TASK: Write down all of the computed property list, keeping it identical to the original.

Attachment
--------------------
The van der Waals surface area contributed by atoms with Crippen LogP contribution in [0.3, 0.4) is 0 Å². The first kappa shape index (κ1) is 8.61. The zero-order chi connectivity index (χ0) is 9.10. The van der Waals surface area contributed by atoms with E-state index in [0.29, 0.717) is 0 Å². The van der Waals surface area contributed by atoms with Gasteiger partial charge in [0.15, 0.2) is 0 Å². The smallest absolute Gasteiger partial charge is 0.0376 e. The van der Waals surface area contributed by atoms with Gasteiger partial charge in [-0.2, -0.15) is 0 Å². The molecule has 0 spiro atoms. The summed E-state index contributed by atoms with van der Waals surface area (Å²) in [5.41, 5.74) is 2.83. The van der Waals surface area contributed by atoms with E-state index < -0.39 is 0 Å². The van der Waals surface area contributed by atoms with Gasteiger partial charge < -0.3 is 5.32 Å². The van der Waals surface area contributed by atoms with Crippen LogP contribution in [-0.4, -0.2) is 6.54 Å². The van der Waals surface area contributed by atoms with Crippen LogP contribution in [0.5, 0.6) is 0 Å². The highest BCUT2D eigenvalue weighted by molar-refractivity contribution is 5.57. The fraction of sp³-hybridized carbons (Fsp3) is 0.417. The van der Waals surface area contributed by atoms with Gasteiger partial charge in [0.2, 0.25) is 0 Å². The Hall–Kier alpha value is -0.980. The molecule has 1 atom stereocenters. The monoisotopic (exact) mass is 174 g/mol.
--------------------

The van der Waals surface area contributed by atoms with Crippen LogP contribution in [0.3, 0.4) is 0 Å². The first kappa shape index (κ1) is 8.61. The zero-order chi connectivity index (χ0) is 9.10. The van der Waals surface area contributed by atoms with E-state index in [0.29, 0.717) is 0 Å². The van der Waals surface area contributed by atoms with Gasteiger partial charge in [0.15, 0.2) is 0 Å². The smallest absolute Gasteiger partial charge is 0.0376 e. The van der Waals surface area contributed by atoms with Gasteiger partial charge in [-0.2, -0.15) is 0 Å². The molecule has 0 spiro atoms. The summed E-state index contributed by atoms with van der Waals surface area (Å²) in [5.41, 5.74) is 2.83. The van der Waals surface area contributed by atoms with E-state index < -0.39 is 0 Å². The van der Waals surface area contributed by atoms with Gasteiger partial charge < -0.3 is 5.32 Å². The van der Waals surface area contributed by atoms with Crippen LogP contribution in [-0.4, -0.2) is 6.54 Å². The van der Waals surface area contributed by atoms with Crippen LogP contribution in [0.5, 0.6) is 0 Å². The highest BCUT2D eigenvalue weighted by molar-refractivity contribution is 5.57. The fraction of sp³-hybridized carbons (Fsp3) is 0.417. The van der Waals surface area contributed by atoms with Gasteiger partial charge in [0.2, 0.25) is 0 Å². The Hall–Kier alpha value is -0.980. The molecule has 1 atom stereocenters. The monoisotopic (exact) mass is 174 g/mol.